There are several aspects of timing that influence PR incidents/crises. First, when a PR crisis occurs simultaneously with a huge story, the crisis may get pushed off page 1. The FTX fiasco got media coverage,… Continued
The composition of your core PR crisis team, how often it meets and how it jumps into action when a situation arises form this dialogue with PR experts.
Conducting a large layoff is a challenge many executives may face. But delivering this news need not result in a reputation crisis.
We’ve reported on companies that claim they can measure trust. Still, they all have one thing in common: the particular metrics that constitute each company’s version of trust remain a tightly guarded secret.
In this edition of Crisis Averted, we’ve picked examples where we admit a PR crisis hasn’t occurred. Instead, they’re instances where something happened and the aftermath seems ripe for crisis. So, this month’s feature requires a question mark and could read: Have We Averted a Crisis?
With the harried pace of PR, AI tools, in theory, should make communicators’ lives easier. For example, AI can assist with measurement and campaign assessment. Similarly, perhaps AI can add the equivalent of a few extra hands during a PR crisis.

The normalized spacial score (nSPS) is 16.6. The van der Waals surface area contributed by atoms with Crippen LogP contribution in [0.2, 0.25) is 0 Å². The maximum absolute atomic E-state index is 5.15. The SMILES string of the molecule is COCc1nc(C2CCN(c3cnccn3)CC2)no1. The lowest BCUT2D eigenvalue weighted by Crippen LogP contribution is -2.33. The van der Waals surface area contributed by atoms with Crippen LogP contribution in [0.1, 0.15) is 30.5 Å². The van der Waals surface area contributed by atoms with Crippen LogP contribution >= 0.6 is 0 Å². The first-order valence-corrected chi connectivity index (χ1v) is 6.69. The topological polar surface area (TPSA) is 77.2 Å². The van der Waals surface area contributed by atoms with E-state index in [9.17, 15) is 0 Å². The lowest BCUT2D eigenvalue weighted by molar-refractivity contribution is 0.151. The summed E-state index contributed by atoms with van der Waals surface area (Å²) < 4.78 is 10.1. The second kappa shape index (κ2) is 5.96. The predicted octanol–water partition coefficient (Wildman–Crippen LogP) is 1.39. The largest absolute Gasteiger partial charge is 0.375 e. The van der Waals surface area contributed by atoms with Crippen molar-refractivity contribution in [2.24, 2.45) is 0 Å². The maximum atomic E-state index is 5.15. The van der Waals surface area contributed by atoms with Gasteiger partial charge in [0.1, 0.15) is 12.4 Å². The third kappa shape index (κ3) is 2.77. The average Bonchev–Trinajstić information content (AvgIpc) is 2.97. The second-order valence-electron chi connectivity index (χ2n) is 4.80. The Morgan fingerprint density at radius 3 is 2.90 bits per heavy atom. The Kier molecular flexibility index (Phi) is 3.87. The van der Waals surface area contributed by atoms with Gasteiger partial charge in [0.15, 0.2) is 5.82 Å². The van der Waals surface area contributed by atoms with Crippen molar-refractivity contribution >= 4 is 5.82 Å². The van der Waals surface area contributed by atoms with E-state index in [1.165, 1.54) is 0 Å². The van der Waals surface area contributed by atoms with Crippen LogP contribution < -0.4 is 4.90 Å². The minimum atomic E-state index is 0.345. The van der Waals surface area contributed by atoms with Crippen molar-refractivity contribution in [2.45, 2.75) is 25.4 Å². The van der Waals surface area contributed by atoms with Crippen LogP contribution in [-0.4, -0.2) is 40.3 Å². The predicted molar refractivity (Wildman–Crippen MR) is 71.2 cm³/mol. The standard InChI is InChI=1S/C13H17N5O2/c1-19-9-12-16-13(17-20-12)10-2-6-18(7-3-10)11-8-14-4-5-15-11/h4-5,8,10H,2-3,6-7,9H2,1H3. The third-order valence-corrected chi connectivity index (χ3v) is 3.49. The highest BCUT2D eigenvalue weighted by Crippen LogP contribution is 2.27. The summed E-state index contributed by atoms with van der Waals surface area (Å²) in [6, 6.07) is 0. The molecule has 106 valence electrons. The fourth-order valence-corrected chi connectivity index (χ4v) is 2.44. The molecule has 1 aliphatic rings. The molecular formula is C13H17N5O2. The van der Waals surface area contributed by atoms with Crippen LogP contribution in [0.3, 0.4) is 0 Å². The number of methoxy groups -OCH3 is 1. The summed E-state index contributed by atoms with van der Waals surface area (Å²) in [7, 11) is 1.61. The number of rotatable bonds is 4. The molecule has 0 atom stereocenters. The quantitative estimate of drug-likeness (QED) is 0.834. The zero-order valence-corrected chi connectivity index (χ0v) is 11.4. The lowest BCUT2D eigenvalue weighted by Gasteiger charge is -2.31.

Getting your company ready for crisis can seem overwhelming. Where do you start? What will really make an impact? The short answer is simple: start with your story.
We cannot view social media as nothing more than a sandbox for Gens Y and Z. Instead, embrace how media technology has changed the company-customer dynamic. Once you do, start adapting strategy to leverage changes and build respect and resilience in the face of criticism.
Do PR crisis pros think or act differently when entering a situation that they know contains, for want of a better term, bad facts? We ask Abigail Greenheck, group SVP, Beehive Strategic Communications, and Daniel Rene, managing director, kglobal.